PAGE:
decision-making bias

Decision-making bias and strategic mind traps

Eric Garland Intelligence Analysis Leave a Comment

This is the third preview from my new course for executives and intelligence analysts, How to Avoid Strategic Mind Traps.

In the last post, we looked briefly at memory bias, the cognitive difficulties created by our mind’s troublesome tendency to selectively remember information, retain pleasant but inaccurate narratives, and other inconvenient phenomena. Just in case we were feeling too smart, let’s look at decision-making bias, the irrational patterns into which we fall when making choices as individuals or groups.

Decision-making bias on display in the boardroom

Man, oh man, here is where mind traps can be seen luridly on display – in the direct ways in which we make decisions on faulty logic.

As such, here are a few decision-making biases to look out for in the field. How many do you recognize?

  • Normalcy Bias

    cognitive bias normalcy

    “Real estate always goes up in value, so there is very little chance of a market crash.”

    Normalcy Bias is the refusal to plan for a supposedly extreme scenario simply because it has never happened in the decision-maker’s lifetime. This bias keeps us stuck on a strategy which depends on the status quo, even though that may turn to catastrophe in short order.

  • Short-Term Benefit Bias

    short-term benefit

    We just don’t have the money to invest in a green building. We would rather blow our budget on lifecycle costs for the next 35 years.

    Short-term benefit bias is the tendency to choose quicker, inferior benefit without regard to probability of both outcomes.

    In other words, it is the natural state of humanity, our tendency to think like toddlers hungry for a cookie.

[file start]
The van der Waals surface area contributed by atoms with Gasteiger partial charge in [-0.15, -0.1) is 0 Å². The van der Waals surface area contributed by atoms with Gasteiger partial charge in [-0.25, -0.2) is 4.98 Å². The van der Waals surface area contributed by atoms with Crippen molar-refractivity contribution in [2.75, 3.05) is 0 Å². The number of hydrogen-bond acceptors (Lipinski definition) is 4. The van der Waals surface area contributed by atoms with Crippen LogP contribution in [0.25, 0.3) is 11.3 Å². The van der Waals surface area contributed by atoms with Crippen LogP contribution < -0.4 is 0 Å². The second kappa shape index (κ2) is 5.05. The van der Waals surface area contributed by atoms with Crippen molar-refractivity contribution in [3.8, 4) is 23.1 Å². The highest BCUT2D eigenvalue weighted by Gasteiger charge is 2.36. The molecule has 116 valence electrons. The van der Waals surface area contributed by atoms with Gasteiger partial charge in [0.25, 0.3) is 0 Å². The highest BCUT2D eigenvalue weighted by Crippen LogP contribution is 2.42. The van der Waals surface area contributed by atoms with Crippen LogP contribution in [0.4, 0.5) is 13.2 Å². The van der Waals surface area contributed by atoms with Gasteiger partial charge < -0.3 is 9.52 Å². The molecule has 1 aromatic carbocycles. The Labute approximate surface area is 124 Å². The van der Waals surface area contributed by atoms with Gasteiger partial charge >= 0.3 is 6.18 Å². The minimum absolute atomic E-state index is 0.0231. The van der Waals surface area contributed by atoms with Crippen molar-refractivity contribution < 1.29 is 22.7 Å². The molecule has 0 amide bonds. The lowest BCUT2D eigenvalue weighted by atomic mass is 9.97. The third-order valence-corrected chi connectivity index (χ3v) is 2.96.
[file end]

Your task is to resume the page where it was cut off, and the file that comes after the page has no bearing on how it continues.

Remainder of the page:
• Semmelweis Reflex

    cognitive bias semmelweis reflex

    “I’ve been in this field 25 years, and we’ve never had to worry about that before.”

    The Semmelweis Reflex is named for Dr. Ignaz Semmelweis, the surgeon thrown out of medicine for suggesting that patients might suffer fewer infections if doctors washed their hands. This bias refers to the tendency to reject or ignore all new data if it contradicts existing theory.

  • Zero-Risk Bias


    zero risk bias

    You see, there’s a minute drawback to preventing that disaster you just mentioned.

    Zero-risk bias is our preference to reduce a small risk to zero before we might reduce an enormous risk that truly threatens our interest. This bias insures that we walk toward major problems with a false sense of security.

These are just a few of the decision-making biases we’ll be covering at the International Competitive Intelligence Conference in Bad-Neuheim, Germany on April 22, 2016.

In our last preview, we’ll be covering probability biases.

Sign up for “How to Avoid Strategic Mind Traps” now!

If you’re interested in how to look at the future properly, no matter what your professional background, check out my first book, Future, Inc: How Businesses Can Anticipate and Profit from What’s NEXT.